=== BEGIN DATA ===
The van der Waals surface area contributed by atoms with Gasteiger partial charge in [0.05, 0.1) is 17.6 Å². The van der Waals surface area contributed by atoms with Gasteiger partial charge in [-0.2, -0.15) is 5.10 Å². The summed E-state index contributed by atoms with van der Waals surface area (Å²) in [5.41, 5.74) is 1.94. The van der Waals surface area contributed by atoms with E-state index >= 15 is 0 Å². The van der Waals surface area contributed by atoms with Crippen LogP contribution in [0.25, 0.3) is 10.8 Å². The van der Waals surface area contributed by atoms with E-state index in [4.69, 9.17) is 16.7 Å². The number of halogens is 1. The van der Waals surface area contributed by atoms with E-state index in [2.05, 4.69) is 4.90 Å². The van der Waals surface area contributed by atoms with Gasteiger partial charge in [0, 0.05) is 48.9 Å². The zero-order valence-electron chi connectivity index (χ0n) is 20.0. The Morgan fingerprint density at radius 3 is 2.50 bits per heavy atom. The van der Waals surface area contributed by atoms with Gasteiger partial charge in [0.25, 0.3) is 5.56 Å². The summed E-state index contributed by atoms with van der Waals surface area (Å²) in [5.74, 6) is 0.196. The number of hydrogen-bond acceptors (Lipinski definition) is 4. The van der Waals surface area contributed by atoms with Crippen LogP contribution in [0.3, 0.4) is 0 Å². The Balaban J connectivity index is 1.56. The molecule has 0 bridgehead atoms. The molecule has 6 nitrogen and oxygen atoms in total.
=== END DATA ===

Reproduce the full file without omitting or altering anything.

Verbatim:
The van der Waals surface area contributed by atoms with Gasteiger partial charge in [0.05, 0.1) is 17.6 Å². The van der Waals surface area contributed by atoms with Gasteiger partial charge in [-0.2, -0.15) is 5.10 Å². The summed E-state index contributed by atoms with van der Waals surface area (Å²) in [5.41, 5.74) is 1.94. The van der Waals surface area contributed by atoms with E-state index >= 15 is 0 Å². The van der Waals surface area contributed by atoms with Crippen LogP contribution in [0.25, 0.3) is 10.8 Å². The van der Waals surface area contributed by atoms with E-state index in [4.69, 9.17) is 16.7 Å². The number of halogens is 1. The van der Waals surface area contributed by atoms with E-state index in [2.05, 4.69) is 4.90 Å². The van der Waals surface area contributed by atoms with Gasteiger partial charge in [0, 0.05) is 48.9 Å². The zero-order valence-electron chi connectivity index (χ0n) is 20.0. The Morgan fingerprint density at radius 3 is 2.50 bits per heavy atom. The van der Waals surface area contributed by atoms with Gasteiger partial charge in [0.25, 0.3) is 5.56 Å². The summed E-state index contributed by atoms with van der Waals surface area (Å²) in [5.74, 6) is 0.196. The number of hydrogen-bond acceptors (Lipinski definition) is 4. The van der Waals surface area contributed by atoms with Crippen LogP contribution in [0.3, 0.4) is 0 Å². The Balaban J connectivity index is 1.56. The molecule has 0 bridgehead atoms. The molecule has 6 nitrogen and oxygen atoms in total.